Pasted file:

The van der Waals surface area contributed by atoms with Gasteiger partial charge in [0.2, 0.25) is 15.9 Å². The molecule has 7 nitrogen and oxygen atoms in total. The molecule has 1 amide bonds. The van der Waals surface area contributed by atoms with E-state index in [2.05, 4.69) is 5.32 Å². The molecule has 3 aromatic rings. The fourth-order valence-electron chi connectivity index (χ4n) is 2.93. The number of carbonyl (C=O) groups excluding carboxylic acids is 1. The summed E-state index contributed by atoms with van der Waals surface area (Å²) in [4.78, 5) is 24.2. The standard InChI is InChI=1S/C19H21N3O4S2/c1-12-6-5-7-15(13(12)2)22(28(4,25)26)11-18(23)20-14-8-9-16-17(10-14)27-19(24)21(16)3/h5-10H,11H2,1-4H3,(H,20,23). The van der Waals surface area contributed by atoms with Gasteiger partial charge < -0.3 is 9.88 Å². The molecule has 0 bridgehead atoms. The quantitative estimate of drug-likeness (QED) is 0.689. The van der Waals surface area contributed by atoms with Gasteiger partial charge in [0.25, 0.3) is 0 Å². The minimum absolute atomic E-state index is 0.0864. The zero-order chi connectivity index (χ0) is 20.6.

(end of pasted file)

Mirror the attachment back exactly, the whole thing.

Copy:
The van der Waals surface area contributed by atoms with Gasteiger partial charge in [0.2, 0.25) is 15.9 Å². The molecule has 7 nitrogen and oxygen atoms in total. The molecule has 1 amide bonds. The van der Waals surface area contributed by atoms with E-state index in [2.05, 4.69) is 5.32 Å². The molecule has 3 aromatic rings. The fourth-order valence-electron chi connectivity index (χ4n) is 2.93. The number of carbonyl (C=O) groups excluding carboxylic acids is 1. The summed E-state index contributed by atoms with van der Waals surface area (Å²) in [4.78, 5) is 24.2. The standard InChI is InChI=1S/C19H21N3O4S2/c1-12-6-5-7-15(13(12)2)22(28(4,25)26)11-18(23)20-14-8-9-16-17(10-14)27-19(24)21(16)3/h5-10H,11H2,1-4H3,(H,20,23). The van der Waals surface area contributed by atoms with Gasteiger partial charge < -0.3 is 9.88 Å². The molecule has 0 bridgehead atoms. The quantitative estimate of drug-likeness (QED) is 0.689. The van der Waals surface area contributed by atoms with Gasteiger partial charge in [0.25, 0.3) is 0 Å². The minimum absolute atomic E-state index is 0.0864. The zero-order chi connectivity index (χ0) is 20.6.